New Orleanians themselves have consistently embraced the “horror” of their team, maintaining an attitude of “optimistic fatalism” and defending them even (especially) now. But non-natives eager to jump on the bandwagon, to “feel the Brees,” to assuage guilt about the state of a city which, in late 2010, was still the site of 50,000 vacant houses, found it easier to streamline, to romanticize.

This season, the Saints are off to an 0-4 start. Already, they’ve lost twice at home, where they were undefeated last season. The first three losses came against teams who had losing seasons last year. Sunday’s loss to the Packers in Lambeau was an ode to poor follow-through: The Saints went 2-4 in the red zone, and kicked three field goals, missing one; the Packers, by way of contrast, were 4-5, and all four scores were touchdowns. And while Drew Brees remains a spectacular quarterback, tying Johnny Unitas’s record for most consecutive games with touchdown passes in the regular season, he functions best as the centerpiece of an offense, not as its only reliable component.

The team’s problems extend beyond the fact that its defensive players are no longer getting paid fairly small sums to take offensive players out. Certainly the fact that they now have an interim interim coach (both head coach Sean Peyton and former assistant, now interim, coach Joe Vitt are currently suspended in connection with the scandal) has not contributed to a consistent or winning strategy on either side of the ball.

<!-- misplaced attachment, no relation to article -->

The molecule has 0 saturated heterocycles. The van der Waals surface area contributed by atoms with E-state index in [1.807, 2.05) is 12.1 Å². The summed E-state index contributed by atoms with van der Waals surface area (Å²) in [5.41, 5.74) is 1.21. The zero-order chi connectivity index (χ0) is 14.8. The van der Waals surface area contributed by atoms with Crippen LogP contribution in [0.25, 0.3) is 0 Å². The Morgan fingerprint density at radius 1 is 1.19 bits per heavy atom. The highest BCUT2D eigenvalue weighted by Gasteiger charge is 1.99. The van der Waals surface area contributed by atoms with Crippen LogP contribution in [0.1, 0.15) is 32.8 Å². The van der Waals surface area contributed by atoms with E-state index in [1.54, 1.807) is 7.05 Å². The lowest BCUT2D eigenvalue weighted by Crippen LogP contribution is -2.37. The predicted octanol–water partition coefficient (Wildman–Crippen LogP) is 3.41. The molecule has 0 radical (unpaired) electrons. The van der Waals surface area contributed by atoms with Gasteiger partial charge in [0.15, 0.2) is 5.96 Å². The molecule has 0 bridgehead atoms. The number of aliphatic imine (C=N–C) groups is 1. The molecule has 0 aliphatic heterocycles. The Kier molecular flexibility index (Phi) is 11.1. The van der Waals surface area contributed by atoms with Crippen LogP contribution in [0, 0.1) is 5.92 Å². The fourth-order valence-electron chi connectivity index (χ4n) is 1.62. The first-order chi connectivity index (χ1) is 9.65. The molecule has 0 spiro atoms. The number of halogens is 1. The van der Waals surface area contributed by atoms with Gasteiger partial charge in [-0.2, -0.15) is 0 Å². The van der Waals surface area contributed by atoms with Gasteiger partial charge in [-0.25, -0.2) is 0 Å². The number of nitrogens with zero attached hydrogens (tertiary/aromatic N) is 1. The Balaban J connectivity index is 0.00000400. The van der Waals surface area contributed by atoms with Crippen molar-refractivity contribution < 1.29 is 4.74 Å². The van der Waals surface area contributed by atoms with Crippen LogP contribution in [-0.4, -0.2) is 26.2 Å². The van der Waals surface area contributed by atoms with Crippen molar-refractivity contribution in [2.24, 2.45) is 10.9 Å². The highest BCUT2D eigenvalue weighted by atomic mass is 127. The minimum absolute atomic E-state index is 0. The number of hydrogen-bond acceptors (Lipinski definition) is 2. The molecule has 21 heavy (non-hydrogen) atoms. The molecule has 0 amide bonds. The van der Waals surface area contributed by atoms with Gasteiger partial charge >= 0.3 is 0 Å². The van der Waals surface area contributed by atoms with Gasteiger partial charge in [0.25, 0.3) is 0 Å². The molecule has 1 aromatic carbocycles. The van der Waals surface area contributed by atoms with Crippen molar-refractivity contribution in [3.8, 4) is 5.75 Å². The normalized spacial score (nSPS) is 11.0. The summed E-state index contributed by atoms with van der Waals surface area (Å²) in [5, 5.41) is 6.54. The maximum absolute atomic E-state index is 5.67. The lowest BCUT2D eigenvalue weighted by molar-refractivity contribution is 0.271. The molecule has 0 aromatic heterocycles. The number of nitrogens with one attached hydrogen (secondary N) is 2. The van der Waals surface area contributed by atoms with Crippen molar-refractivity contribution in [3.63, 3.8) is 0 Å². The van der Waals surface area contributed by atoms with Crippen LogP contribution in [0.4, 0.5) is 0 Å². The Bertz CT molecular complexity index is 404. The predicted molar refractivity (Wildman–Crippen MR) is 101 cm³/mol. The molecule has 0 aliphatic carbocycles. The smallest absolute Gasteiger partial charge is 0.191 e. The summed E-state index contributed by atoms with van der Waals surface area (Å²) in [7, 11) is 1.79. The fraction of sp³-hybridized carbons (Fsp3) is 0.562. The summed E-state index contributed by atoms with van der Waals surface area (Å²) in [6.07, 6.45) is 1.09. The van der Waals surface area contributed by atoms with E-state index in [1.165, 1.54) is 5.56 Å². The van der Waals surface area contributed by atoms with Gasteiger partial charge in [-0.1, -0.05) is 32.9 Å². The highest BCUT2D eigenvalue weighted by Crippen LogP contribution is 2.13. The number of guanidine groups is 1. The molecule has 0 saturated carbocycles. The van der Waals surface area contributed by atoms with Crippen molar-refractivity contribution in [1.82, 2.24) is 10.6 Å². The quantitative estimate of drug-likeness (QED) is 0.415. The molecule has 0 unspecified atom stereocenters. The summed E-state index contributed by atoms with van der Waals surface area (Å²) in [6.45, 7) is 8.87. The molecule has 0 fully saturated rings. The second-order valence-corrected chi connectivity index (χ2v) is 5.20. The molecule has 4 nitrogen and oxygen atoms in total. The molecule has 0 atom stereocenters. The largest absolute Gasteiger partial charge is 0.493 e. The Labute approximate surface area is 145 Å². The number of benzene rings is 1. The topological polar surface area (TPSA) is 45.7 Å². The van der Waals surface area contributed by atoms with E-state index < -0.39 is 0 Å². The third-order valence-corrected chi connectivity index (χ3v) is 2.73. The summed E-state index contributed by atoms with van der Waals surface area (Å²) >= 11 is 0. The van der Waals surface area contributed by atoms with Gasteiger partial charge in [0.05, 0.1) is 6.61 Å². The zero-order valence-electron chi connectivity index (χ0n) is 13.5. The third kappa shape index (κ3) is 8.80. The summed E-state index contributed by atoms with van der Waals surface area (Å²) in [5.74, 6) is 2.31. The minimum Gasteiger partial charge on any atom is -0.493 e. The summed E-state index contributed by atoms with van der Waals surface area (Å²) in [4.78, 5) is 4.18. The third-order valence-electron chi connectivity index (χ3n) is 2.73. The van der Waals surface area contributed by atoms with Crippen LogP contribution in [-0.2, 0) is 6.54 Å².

The way in which the Saints narrative has played out—dramatic rise, ignoble fall—demonstrates the frailty of the redemptive stories we are all too eager to hang on a bunch of guys in spandex. When the Saints were playing well, fans old and especially new were happy to overlook what seemed, even at the time, distinctly brutal tactics on defense (after that conference game against the Vikings, two Saints players were fined $25,000 for three illegal hits on Favre.) Now that they’re doing poorly, their heartwarming narrative has been largely forgotten, and no one’s bothered to replace it with another arc, whether tragic or redemptive. Instead, we’ve transfixed by newer, more exciting news: the erratic performance of promising new quarterbacks; the replacement refs; the improbably impressive Vikings.

For a few seasons, rooting for the Saints meant rooting, by proxy, for a city that had been ravaged by natural disaster. And there’s something sinister about how quickly we were all willing to move on once the dramatic climax had been reached, the sentimental victory achieved, the symbolic enemy vanquished.